Oil prices rebound slightly on Middle East tensions, Greece woes
Oil crept higher Monday, rebounding from last week's multi-month lows on speculative buying and as concerns resurfaced over supplies from the crude-rich Middle East, particularly from Iran.
The market was also supported by Group of Eight (G8) leaders calling for Greece to stay in the eurozone at a weekend summit in the United States as they debated deep divisions about how best to tackle Europe's fiscal woes.
Brent North Sea crude for delivery in July advanced 26 cents to $107.40 per barrel in late morning deals.
New York's main contract, West Texas Intermediate (WTI) crude for delivery in June increased by 30 cents to $91.78 a barrel.
Crude futures had slumped last week as the market was rattled by concern about the weak demand outlook arising from the eurozone crisis.
Before the weekend, Brent crude struck $106.40 on Friday, touching the lowest point since late December. New York's light sweet crude sank to $91.60, hitting the lowest level since early November.
"Oil prices are making a slight recovery as the new week begins, having plummeted to their lowest level this year on Friday," said Commerzbank analyst Carsten Fritsch.
"It would therefore come as no great surprise if we were to see tentative signs of buying on the part of speculative financial investors."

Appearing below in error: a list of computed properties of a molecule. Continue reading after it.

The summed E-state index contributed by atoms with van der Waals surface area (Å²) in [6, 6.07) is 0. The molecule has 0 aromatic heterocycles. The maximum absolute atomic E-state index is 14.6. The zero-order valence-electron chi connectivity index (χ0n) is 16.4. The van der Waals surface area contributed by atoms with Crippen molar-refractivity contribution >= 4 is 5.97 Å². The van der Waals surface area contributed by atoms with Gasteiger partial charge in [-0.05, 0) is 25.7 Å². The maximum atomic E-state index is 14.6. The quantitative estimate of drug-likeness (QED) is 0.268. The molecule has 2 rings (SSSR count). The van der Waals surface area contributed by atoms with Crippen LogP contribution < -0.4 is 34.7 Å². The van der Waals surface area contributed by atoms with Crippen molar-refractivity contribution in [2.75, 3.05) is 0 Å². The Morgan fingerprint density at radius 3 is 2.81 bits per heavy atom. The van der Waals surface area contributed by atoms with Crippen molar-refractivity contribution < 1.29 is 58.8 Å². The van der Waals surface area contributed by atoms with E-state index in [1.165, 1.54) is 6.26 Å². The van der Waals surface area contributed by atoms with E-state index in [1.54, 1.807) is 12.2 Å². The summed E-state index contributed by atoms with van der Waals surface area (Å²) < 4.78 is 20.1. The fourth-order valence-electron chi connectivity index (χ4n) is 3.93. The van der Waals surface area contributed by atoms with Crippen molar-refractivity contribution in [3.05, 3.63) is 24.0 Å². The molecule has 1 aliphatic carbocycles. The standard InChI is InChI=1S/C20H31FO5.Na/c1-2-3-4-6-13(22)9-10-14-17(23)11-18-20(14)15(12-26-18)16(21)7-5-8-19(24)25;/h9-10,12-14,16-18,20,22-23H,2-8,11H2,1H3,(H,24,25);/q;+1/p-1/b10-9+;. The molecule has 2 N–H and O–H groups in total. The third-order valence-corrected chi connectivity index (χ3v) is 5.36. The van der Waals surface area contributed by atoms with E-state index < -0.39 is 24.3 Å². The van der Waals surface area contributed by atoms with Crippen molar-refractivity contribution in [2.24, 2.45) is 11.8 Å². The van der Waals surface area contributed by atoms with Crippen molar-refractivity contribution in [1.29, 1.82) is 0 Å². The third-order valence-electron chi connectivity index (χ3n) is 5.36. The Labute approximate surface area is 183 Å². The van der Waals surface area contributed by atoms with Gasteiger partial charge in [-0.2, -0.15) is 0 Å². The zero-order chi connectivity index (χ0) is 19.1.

The market also advanced on Monday ahead of a crucial meeting on Iran later this week.
"The Middle East concerns are coming back into the market, and the upcoming talks between Iran and Western countries is being seen as a crunch point for oil," added IG Markets analyst Justin Harper.
"The G8's commitment to growth and to keep Greece in the eurozone has also spurred the market."
G8 leaders on Saturday sent a strong message to major producer Iran that tough sanctions imposed over its nuclear programme would be firmly applied, days before the next round of nuclear talks between global powers and Tehran in Baghdad.
Iran faces a raft of sanctions from the United Nations, the United States and the European Union over suspicions that the Islamic republic's nuclear programme masks a push to develop atomic weapons.
Tehran has so far denied the charges, and threatened to blockade the strategic strait of Hormuz if it is faced with further measures.
Elsewhere, fears over the eurozone's debt troubles were slightly soothed by a broad agreement by the G8 leaders for the bloc to embrace growth measures along with austerity as a way to stave off a major debt contagion.
"The G8 talk of helping global economic growth has helped steady the ship a little in these choppy waters," added Harper.
The G8 club of developed nations is made up of Britain, Canada, France, Germany, Italy, Japan, Russia and the United States.
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